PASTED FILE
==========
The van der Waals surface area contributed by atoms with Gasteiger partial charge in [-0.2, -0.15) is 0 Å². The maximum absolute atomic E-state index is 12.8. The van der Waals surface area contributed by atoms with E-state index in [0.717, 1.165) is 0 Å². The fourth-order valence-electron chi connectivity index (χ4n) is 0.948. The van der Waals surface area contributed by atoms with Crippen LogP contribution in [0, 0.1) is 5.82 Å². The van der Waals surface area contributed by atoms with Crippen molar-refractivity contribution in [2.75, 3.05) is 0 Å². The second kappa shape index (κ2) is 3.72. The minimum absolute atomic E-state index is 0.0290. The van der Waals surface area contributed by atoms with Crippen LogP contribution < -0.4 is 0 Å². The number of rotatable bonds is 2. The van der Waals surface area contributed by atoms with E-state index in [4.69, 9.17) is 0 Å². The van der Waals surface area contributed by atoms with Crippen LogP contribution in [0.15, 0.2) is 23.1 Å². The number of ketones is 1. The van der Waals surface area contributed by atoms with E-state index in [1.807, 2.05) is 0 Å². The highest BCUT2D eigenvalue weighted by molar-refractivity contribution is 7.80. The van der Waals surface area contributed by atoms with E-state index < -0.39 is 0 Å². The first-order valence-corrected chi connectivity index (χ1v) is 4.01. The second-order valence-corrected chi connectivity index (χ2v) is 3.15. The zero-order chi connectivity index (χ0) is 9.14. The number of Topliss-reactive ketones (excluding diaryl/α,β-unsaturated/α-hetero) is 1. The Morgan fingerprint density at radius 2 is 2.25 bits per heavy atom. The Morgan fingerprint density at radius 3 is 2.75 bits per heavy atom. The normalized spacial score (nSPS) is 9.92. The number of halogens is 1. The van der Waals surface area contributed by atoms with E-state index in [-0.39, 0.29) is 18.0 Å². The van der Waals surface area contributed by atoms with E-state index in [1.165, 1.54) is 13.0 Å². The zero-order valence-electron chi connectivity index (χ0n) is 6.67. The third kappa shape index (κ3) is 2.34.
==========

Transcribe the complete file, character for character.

The van der Waals surface area contributed by atoms with Gasteiger partial charge in [-0.2, -0.15) is 0 Å². The maximum absolute atomic E-state index is 12.8. The van der Waals surface area contributed by atoms with E-state index in [0.717, 1.165) is 0 Å². The fourth-order valence-electron chi connectivity index (χ4n) is 0.948. The van der Waals surface area contributed by atoms with Crippen LogP contribution in [0, 0.1) is 5.82 Å². The van der Waals surface area contributed by atoms with Crippen molar-refractivity contribution in [2.75, 3.05) is 0 Å². The second kappa shape index (κ2) is 3.72. The minimum absolute atomic E-state index is 0.0290. The van der Waals surface area contributed by atoms with Crippen LogP contribution < -0.4 is 0 Å². The number of rotatable bonds is 2. The van der Waals surface area contributed by atoms with E-state index in [4.69, 9.17) is 0 Å². The van der Waals surface area contributed by atoms with Crippen LogP contribution in [0.15, 0.2) is 23.1 Å². The number of ketones is 1. The van der Waals surface area contributed by atoms with E-state index in [1.807, 2.05) is 0 Å². The highest BCUT2D eigenvalue weighted by molar-refractivity contribution is 7.80. The van der Waals surface area contributed by atoms with E-state index < -0.39 is 0 Å². The first-order valence-corrected chi connectivity index (χ1v) is 4.01. The second-order valence-corrected chi connectivity index (χ2v) is 3.15. The zero-order chi connectivity index (χ0) is 9.14. The number of Topliss-reactive ketones (excluding diaryl/α,β-unsaturated/α-hetero) is 1. The Morgan fingerprint density at radius 2 is 2.25 bits per heavy atom. The Morgan fingerprint density at radius 3 is 2.75 bits per heavy atom. The normalized spacial score (nSPS) is 9.92. The number of halogens is 1. The van der Waals surface area contributed by atoms with E-state index in [-0.39, 0.29) is 18.0 Å². The van der Waals surface area contributed by atoms with E-state index in [1.165, 1.54) is 13.0 Å². The zero-order valence-electron chi connectivity index (χ0n) is 6.67. The third kappa shape index (κ3) is 2.34.